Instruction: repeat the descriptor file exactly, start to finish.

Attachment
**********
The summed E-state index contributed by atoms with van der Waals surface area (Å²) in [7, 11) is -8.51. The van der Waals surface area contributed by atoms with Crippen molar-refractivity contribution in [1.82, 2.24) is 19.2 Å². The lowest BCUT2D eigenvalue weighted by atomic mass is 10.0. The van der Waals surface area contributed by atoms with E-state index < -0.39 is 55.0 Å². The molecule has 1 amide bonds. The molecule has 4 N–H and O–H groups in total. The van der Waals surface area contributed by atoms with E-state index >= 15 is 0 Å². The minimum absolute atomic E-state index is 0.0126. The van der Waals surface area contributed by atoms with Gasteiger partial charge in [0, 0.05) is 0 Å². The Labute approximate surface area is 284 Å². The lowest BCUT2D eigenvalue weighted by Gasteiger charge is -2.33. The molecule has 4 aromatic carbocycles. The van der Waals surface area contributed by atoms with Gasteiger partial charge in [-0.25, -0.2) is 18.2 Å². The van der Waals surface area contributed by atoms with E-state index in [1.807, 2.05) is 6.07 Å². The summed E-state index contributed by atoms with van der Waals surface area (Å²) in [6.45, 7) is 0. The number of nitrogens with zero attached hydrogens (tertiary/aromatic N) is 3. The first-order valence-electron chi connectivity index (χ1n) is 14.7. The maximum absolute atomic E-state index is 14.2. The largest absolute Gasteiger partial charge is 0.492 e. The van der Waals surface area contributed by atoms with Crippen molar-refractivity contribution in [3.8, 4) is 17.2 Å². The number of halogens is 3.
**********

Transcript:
The summed E-state index contributed by atoms with van der Waals surface area (Å²) in [7, 11) is -8.51. The van der Waals surface area contributed by atoms with Crippen molar-refractivity contribution in [1.82, 2.24) is 19.2 Å². The lowest BCUT2D eigenvalue weighted by atomic mass is 10.0. The van der Waals surface area contributed by atoms with E-state index < -0.39 is 55.0 Å². The molecule has 1 amide bonds. The molecule has 4 N–H and O–H groups in total. The van der Waals surface area contributed by atoms with E-state index >= 15 is 0 Å². The minimum absolute atomic E-state index is 0.0126. The van der Waals surface area contributed by atoms with Gasteiger partial charge in [0, 0.05) is 0 Å². The Labute approximate surface area is 284 Å². The lowest BCUT2D eigenvalue weighted by Gasteiger charge is -2.33. The molecule has 4 aromatic carbocycles. The van der Waals surface area contributed by atoms with Gasteiger partial charge in [-0.25, -0.2) is 18.2 Å². The van der Waals surface area contributed by atoms with E-state index in [1.807, 2.05) is 6.07 Å². The summed E-state index contributed by atoms with van der Waals surface area (Å²) in [6.45, 7) is 0. The number of nitrogens with zero attached hydrogens (tertiary/aromatic N) is 3. The first-order valence-electron chi connectivity index (χ1n) is 14.7. The maximum absolute atomic E-state index is 14.2. The largest absolute Gasteiger partial charge is 0.492 e. The van der Waals surface area contributed by atoms with Crippen molar-refractivity contribution in [3.8, 4) is 17.2 Å². The number of halogens is 3.